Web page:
The Industrial Internet is the third disruptive wave, after the Industrial and the Internet revolutions. It is transforming our industries, just like the Internet revolution transformed our commerce. In this new context, we face a combination of hyper-connected intelligent machines, interacting with other machines and people, and generating large amounts data that need to be analyzed by descriptive, predictive, and prescriptive models. As a result, we see the resurgence of analytics as a key differentiator for creating new services, the emergence of cloud computing as an enabling technology for service delivery, and the growth of crowdsourcing as a new phenomenon in which people play critical roles in creating information and shaping decisions in a variety of problems. We explore the intersection of these three concepts from the perspective of a machine-learning researcher and show how his job and roles have evolved over time.
In the past, analytic model creation was an artisanal process, as models were handcrafted by experienced, knowledgeable model-builders. More recently, the use of meta-heuristics, such as evolutionary algorithms, has provided us with limited levels of automation in model building and maintenance. In the future, we expect data-driven analytic models to become a commodity. We envision having access to a large number of data-driven models, obtained by a combination of crowdsourcing, cloud-based evolutionary algorithms, outsourcing, in-house development, and legacy models. In this context, the critical issue will be model ensemble selection and fusion, rather than model generation.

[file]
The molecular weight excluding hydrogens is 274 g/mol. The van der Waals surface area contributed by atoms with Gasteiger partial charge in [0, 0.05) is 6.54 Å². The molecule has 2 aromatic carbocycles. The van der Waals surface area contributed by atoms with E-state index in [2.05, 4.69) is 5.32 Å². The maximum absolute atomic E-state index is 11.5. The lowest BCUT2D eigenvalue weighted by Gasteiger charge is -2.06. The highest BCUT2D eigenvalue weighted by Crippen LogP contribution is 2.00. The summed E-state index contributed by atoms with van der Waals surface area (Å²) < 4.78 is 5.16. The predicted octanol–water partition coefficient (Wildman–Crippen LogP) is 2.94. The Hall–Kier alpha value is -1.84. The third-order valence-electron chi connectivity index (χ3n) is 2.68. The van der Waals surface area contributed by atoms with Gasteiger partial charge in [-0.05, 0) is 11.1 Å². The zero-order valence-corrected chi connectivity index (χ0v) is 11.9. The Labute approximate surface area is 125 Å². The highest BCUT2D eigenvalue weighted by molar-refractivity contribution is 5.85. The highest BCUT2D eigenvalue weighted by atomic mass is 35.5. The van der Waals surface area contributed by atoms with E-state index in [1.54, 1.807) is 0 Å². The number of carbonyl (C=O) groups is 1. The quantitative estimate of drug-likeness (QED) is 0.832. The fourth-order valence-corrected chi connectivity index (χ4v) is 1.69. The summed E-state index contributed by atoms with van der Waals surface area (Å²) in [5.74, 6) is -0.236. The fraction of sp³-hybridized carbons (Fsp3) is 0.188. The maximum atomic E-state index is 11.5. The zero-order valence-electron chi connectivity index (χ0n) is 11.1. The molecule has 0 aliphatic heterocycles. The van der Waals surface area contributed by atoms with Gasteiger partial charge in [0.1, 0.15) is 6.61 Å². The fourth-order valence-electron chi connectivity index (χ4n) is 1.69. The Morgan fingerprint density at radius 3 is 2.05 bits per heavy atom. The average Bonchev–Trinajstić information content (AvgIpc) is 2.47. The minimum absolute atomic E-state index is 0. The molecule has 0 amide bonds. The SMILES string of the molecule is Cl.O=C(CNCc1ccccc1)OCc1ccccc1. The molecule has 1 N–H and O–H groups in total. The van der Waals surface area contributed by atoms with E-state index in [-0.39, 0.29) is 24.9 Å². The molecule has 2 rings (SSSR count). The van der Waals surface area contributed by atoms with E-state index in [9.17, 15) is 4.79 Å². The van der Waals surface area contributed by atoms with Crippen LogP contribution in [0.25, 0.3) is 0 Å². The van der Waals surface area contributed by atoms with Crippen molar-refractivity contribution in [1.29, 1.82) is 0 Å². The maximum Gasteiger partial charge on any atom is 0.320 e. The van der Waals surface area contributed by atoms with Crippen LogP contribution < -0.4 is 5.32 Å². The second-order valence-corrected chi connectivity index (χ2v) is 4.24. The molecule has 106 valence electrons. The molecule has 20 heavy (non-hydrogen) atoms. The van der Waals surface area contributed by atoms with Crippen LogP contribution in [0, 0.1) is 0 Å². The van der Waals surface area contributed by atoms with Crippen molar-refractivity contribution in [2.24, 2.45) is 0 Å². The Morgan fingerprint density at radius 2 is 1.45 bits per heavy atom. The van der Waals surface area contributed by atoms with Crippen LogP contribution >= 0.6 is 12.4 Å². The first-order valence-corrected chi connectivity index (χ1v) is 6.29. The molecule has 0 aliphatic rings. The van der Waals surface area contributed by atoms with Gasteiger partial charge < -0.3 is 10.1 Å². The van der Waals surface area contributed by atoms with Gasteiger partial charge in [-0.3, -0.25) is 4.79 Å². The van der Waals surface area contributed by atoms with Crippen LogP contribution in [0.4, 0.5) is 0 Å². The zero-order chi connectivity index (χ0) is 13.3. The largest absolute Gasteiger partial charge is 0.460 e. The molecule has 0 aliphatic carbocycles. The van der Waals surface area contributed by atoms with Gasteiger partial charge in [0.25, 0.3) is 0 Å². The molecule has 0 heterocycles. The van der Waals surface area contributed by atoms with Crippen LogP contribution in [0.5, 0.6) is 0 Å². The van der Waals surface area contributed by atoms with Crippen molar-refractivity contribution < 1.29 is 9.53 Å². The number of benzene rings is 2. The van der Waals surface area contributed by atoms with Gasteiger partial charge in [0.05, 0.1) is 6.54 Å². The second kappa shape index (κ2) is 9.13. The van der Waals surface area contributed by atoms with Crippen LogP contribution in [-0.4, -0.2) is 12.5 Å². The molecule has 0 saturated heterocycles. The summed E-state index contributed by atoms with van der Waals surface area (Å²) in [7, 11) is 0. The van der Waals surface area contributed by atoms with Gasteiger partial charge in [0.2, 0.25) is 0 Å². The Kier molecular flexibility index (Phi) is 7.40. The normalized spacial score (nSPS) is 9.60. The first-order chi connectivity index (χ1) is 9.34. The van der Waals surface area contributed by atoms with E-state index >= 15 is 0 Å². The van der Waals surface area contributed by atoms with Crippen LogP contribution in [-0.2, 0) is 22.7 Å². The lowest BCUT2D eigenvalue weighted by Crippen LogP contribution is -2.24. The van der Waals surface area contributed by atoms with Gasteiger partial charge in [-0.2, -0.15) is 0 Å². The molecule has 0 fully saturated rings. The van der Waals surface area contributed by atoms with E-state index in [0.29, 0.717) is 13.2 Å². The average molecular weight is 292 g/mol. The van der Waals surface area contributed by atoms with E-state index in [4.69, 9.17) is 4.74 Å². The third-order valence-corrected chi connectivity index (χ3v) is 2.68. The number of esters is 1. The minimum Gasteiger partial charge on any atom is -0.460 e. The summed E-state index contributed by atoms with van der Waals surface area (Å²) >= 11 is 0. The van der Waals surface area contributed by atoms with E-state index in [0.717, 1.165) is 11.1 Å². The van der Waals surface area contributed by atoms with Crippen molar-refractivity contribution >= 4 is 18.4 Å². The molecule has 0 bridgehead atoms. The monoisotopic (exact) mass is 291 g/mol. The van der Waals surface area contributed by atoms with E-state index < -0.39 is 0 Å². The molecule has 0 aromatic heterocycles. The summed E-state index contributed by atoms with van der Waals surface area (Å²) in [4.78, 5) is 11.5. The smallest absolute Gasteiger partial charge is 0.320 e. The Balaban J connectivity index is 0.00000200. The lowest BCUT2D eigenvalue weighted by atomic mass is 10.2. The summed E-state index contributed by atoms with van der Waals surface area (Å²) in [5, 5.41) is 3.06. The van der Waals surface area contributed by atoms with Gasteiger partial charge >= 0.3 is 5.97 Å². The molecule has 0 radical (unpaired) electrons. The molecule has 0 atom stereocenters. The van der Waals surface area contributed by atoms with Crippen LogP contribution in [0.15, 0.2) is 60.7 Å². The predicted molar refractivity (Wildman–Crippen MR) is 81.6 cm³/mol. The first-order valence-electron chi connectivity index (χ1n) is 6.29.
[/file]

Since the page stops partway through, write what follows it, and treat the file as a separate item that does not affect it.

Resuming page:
We address this issue by proposing customized model ensembles on demand, inspired by Lazy Learning. In our approach, referred to as Lazy Meta-Learning, for a given query we find the most relevant models from a DB of models, using their meta-information. After retrieving the relevant models, we select a subset of models with highly uncorrelated errors (unless diversity was injected in their design process.) With these models we create an ensemble and use their meta-information for dynamic bias compensation and relevance weighting. The output is a weighted interpolation or extrapolation of the outputs of the models ensemble. The confidence interval around the output is reduced as we increase the number of uncorrelated models in the ensemble. This approach is agnostic with respect to the genesis of the models, making it scalable and suitable for a variety of applications.
This semester marks the start of a new format for CITRIS seminars. The i4Energy seminar series will be included in the Research Exchange seminar series and held only on Wednesdays (seminars will no longer take place separately on Fridays). This format gives us chance to focus on each of our initiatives in turn, bringing challenging speakers to discuss their research and join in an ongoing discussion at CITRIS.
The seminars are held in in the Banatao Auditorium of Sutardja Dai Hall on the UC Berkeley campus, and box lunches are provided *with registration*.
Registration for each event (by the Monday prior at 3pm) is required for lunch at UC Berkeley at
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